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Large scale evolution

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Information about Large scale evolution
Education

Published on March 11, 2014

Author: charlietheteacher

Source: slideshare.net

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What is Large-Scale Evolution? (Macroevolution) • Textbook’s definition: Evolution is the process by which populations accumulate inherited changes over time. • The theory of evolutions states that all life arose from a single cell over 540 million years ago.

What is Large-Scale Evolution? (Macroevolution) • Evolutionists believe that the first cell was assembled through random movements in various chemicals and amino acids bumping into one another and forming a simple cell that began to make copies of itself.

What is Large-Scale Evolution? (Macroevolution) • According to the theory, this new population of cells were able to absorb nutrients, process the nutrients to create usable energy (ATP), repair broken parts of themselves, and replicate themselves using this energy. • Scientists have been trying to build a machine that will do this…

Self-repairing, Self-replicating Machines A self-replicating machine would need to have the capacity to gather energy and raw materials, process the raw materials into finished components, and then assemble them into a copy of itself. Further, for a complete self- replication, it must, from scratch, produce its smallest parts, such as bearings, connectors and delicate and intricate electronic components. It is unlikely that this would all be contained within a single structure, but would rather be a group of cooperating machines or an automated factory that is capable of manufacturing all of the machines that comprise it. The factory could produce mining robots to collect raw materials, construction robots to assemble new machines, and repair robots to maintain itself against wear and tear, all without human intervention or direction. The advantage of such a system lies in its ability to expand its own capacity rapidly and without additional human effort. http://en.wikipedia.org/wiki/Self-replicating_machine

Self-repairing, Self-replicating Machines This is one of the biggest problems with the theory of evolution – the first cell – the beginning of life. We’ve learned that each cell is just as complex (if not MORE complex) than a modern city. Evolution theory states that this city was accidentally assembled through the random movement of chemicals bumping up against one another.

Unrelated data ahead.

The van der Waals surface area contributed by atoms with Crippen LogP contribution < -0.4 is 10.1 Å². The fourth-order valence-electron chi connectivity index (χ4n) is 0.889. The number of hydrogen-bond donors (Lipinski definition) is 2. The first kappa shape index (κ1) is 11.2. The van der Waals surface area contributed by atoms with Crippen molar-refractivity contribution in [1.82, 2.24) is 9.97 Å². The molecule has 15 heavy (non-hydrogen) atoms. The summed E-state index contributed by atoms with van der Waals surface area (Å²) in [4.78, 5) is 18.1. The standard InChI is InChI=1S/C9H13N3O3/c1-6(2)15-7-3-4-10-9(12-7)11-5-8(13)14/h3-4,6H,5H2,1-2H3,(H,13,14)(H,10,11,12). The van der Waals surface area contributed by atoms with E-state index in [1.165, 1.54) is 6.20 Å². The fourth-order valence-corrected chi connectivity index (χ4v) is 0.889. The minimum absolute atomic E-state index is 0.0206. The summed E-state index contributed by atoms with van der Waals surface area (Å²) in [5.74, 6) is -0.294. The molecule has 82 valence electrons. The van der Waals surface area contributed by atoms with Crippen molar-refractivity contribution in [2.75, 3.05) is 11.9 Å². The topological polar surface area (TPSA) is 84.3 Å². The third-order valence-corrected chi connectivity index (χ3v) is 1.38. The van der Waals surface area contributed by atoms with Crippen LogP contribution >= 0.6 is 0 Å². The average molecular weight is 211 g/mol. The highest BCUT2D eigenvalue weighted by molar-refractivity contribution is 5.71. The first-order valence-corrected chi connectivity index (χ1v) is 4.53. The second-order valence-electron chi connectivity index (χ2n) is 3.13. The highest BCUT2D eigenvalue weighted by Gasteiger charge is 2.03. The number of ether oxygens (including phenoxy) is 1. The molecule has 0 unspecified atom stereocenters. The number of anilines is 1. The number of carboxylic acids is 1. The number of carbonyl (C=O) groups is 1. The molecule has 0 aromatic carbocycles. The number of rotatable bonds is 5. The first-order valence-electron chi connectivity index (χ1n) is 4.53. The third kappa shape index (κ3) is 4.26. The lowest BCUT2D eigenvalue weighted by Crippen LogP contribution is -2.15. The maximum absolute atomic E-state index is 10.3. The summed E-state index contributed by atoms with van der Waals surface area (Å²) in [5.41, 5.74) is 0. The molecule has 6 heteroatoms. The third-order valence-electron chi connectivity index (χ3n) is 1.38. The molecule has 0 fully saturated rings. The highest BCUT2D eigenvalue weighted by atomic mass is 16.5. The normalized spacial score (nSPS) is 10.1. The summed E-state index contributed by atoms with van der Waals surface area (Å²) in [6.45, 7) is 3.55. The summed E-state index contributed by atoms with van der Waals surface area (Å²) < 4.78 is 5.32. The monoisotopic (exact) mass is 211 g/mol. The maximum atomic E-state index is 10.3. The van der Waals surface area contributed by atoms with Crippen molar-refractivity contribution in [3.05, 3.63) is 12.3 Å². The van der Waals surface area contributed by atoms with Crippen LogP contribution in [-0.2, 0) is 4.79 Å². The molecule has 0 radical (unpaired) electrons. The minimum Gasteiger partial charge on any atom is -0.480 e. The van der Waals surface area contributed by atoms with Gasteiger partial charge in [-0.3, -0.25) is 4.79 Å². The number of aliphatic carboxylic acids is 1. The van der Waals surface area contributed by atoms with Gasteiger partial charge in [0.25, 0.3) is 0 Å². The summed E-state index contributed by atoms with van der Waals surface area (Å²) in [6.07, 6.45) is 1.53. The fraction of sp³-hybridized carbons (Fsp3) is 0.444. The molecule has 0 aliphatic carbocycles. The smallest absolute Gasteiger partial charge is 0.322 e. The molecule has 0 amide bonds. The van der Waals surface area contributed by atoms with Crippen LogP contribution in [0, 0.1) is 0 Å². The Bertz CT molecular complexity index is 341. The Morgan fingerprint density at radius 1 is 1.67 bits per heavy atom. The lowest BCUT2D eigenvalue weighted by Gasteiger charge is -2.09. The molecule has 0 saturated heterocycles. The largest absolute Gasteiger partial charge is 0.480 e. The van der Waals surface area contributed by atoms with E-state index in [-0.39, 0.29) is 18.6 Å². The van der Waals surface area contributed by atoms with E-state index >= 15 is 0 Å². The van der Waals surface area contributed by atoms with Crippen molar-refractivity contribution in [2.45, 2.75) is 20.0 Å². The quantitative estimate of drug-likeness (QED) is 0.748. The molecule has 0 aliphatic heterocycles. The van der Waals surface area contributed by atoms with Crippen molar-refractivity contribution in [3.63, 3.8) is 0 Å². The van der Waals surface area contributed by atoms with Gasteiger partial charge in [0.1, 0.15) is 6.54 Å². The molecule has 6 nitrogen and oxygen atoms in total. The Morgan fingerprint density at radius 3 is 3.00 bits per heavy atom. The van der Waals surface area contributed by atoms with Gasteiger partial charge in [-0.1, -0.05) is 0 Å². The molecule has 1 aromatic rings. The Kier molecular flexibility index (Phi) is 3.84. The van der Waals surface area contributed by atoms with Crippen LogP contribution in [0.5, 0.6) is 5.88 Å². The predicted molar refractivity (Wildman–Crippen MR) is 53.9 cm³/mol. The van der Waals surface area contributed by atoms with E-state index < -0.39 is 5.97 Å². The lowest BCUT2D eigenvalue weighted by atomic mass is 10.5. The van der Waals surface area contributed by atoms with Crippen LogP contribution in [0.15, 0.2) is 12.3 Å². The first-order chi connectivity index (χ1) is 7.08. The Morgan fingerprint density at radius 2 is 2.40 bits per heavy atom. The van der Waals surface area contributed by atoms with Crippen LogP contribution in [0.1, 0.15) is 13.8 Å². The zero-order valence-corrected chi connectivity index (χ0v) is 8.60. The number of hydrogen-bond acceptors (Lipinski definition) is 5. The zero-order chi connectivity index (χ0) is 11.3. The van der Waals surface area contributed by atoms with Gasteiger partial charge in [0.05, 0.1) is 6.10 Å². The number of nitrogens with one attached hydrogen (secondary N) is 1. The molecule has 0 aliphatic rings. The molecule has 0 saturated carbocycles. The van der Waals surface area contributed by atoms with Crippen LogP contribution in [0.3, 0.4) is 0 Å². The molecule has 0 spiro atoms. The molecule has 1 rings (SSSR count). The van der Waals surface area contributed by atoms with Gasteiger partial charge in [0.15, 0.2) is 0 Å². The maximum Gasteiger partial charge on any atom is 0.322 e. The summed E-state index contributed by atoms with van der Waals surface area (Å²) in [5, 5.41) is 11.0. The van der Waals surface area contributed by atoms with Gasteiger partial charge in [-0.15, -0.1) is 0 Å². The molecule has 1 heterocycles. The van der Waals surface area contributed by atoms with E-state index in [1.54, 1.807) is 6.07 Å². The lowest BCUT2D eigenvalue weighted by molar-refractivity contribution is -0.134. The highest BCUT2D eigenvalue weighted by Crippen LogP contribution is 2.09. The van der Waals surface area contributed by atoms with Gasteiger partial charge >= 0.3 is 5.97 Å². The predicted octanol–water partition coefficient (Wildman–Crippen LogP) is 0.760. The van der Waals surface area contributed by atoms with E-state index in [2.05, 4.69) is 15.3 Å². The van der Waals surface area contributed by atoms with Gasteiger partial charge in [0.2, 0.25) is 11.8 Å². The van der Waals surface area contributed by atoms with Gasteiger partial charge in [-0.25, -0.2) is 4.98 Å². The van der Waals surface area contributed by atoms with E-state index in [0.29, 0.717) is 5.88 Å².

What is Large-Scale Evolution? (Macroevolution) • Over the next 540 million years or so, these simple cells gradually became more and more complex until we have all of the plants, trees, animals and humans we see today.

Going From Simple to Complex • How do you go from simple to complex? • How much information is needed to build a trash can? • How much information is needed to build a skyscraper? • To go from random chemicals to a giant sequoia tree, MORE information is needed, and NEW information is needed.

• Where do you get MORE information, and where do you get NEW information? • Evolutionary theory teaches that this has been achieved through mutations in the DNA code. • Evolution says that mutations in DNA make MORE information, and NEW information. Going From Simple to Complex

What Are Mutations, and Do They Create MORE and NEW Information? • Mutation: A copying error during DNA replication. • Are mutations ever helpful, like with antibiotic resistant bacteria?

What Are Mutations, and Do They Create MORE and NEW Information? • Environmental agents such as nuclear radiation can damage DNA by breaking the bonds between oxygens (O) and phosphate groups (P).

What Are Mutations, and Do They Create MORE and NEW Information? • Mutations also result when the DNA polymerase makes a mistake, which happens about once every 100,000,000 bases. Actually, the number of mistakes that remain incorporated into the DNA is even lower than this because cells contain special DNA repair proteins that fix many of the mistakes in the DNA that are caused by mutagens. The repair proteins see which nucleotides are paired incorrectly, and then change the wrong base to the right one.